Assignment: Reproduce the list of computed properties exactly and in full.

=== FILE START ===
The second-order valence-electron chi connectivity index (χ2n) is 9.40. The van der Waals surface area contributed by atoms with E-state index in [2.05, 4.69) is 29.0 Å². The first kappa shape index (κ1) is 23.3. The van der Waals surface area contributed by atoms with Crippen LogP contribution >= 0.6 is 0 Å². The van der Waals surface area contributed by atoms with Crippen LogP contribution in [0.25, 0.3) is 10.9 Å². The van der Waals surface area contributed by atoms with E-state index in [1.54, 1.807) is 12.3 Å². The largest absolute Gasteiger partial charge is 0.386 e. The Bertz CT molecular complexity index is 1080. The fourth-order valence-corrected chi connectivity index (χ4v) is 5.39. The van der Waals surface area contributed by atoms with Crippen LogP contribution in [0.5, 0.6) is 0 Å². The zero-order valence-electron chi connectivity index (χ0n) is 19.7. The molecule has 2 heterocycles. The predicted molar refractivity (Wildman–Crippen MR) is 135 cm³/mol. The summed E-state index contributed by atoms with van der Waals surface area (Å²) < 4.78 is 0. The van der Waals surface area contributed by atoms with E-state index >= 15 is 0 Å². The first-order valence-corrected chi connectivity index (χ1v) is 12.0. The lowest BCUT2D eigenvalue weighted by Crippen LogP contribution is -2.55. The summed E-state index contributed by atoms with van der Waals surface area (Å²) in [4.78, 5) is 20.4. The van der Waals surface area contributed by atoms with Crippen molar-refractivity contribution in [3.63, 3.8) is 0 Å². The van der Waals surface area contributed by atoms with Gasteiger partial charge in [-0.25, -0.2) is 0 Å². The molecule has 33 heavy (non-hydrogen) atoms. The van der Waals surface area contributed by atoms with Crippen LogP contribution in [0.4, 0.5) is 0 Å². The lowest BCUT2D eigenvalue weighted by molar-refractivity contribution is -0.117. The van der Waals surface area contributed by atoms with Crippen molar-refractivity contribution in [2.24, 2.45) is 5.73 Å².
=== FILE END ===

The second-order valence-electron chi connectivity index (χ2n) is 9.40. The van der Waals surface area contributed by atoms with E-state index in [2.05, 4.69) is 29.0 Å². The first kappa shape index (κ1) is 23.3. The van der Waals surface area contributed by atoms with Crippen LogP contribution >= 0.6 is 0 Å². The van der Waals surface area contributed by atoms with Crippen LogP contribution in [0.25, 0.3) is 10.9 Å². The van der Waals surface area contributed by atoms with E-state index in [1.54, 1.807) is 12.3 Å². The largest absolute Gasteiger partial charge is 0.386 e. The Bertz CT molecular complexity index is 1080. The fourth-order valence-corrected chi connectivity index (χ4v) is 5.39. The van der Waals surface area contributed by atoms with Crippen LogP contribution in [0.5, 0.6) is 0 Å². The zero-order valence-electron chi connectivity index (χ0n) is 19.7. The molecule has 2 heterocycles. The predicted molar refractivity (Wildman–Crippen MR) is 135 cm³/mol. The summed E-state index contributed by atoms with van der Waals surface area (Å²) < 4.78 is 0. The van der Waals surface area contributed by atoms with E-state index >= 15 is 0 Å². The first-order valence-corrected chi connectivity index (χ1v) is 12.0. The lowest BCUT2D eigenvalue weighted by Crippen LogP contribution is -2.55. The summed E-state index contributed by atoms with van der Waals surface area (Å²) in [4.78, 5) is 20.4. The van der Waals surface area contributed by atoms with Crippen molar-refractivity contribution in [3.63, 3.8) is 0 Å². The van der Waals surface area contributed by atoms with Gasteiger partial charge in [-0.25, -0.2) is 0 Å². The molecule has 33 heavy (non-hydrogen) atoms. The van der Waals surface area contributed by atoms with Crippen LogP contribution in [0.4, 0.5) is 0 Å². The lowest BCUT2D eigenvalue weighted by molar-refractivity contribution is -0.117. The van der Waals surface area contributed by atoms with Crippen molar-refractivity contribution in [2.24, 2.45) is 5.73 Å².